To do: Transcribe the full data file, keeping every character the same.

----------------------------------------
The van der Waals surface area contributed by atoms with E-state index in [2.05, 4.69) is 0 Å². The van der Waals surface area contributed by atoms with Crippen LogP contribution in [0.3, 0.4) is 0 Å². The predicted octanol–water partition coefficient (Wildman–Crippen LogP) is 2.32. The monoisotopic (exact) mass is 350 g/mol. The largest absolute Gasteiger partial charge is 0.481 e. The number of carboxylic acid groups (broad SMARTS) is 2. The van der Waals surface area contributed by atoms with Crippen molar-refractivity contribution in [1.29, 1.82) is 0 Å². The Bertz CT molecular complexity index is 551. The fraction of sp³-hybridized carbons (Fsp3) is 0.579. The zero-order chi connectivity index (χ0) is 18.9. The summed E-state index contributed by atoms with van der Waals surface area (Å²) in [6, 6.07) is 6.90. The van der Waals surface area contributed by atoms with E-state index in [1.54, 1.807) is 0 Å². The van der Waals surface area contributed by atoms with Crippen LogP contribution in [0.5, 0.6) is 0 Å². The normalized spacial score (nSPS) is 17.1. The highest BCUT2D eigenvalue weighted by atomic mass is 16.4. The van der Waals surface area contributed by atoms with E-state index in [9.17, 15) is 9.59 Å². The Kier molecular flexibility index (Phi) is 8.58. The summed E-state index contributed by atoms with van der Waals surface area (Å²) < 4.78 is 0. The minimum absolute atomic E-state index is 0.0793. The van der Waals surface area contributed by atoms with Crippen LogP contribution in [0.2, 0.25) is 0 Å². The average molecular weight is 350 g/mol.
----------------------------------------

The van der Waals surface area contributed by atoms with E-state index in [2.05, 4.69) is 0 Å². The van der Waals surface area contributed by atoms with Crippen LogP contribution in [0.3, 0.4) is 0 Å². The predicted octanol–water partition coefficient (Wildman–Crippen LogP) is 2.32. The monoisotopic (exact) mass is 350 g/mol. The largest absolute Gasteiger partial charge is 0.481 e. The number of carboxylic acid groups (broad SMARTS) is 2. The van der Waals surface area contributed by atoms with Crippen molar-refractivity contribution in [1.29, 1.82) is 0 Å². The Bertz CT molecular complexity index is 551. The fraction of sp³-hybridized carbons (Fsp3) is 0.579. The zero-order chi connectivity index (χ0) is 18.9. The summed E-state index contributed by atoms with van der Waals surface area (Å²) in [6, 6.07) is 6.90. The van der Waals surface area contributed by atoms with E-state index in [1.54, 1.807) is 0 Å². The van der Waals surface area contributed by atoms with Crippen LogP contribution in [0.5, 0.6) is 0 Å². The normalized spacial score (nSPS) is 17.1. The highest BCUT2D eigenvalue weighted by atomic mass is 16.4. The van der Waals surface area contributed by atoms with E-state index in [9.17, 15) is 9.59 Å². The Kier molecular flexibility index (Phi) is 8.58. The summed E-state index contributed by atoms with van der Waals surface area (Å²) < 4.78 is 0. The minimum absolute atomic E-state index is 0.0793. The van der Waals surface area contributed by atoms with Crippen LogP contribution in [0.2, 0.25) is 0 Å². The average molecular weight is 350 g/mol.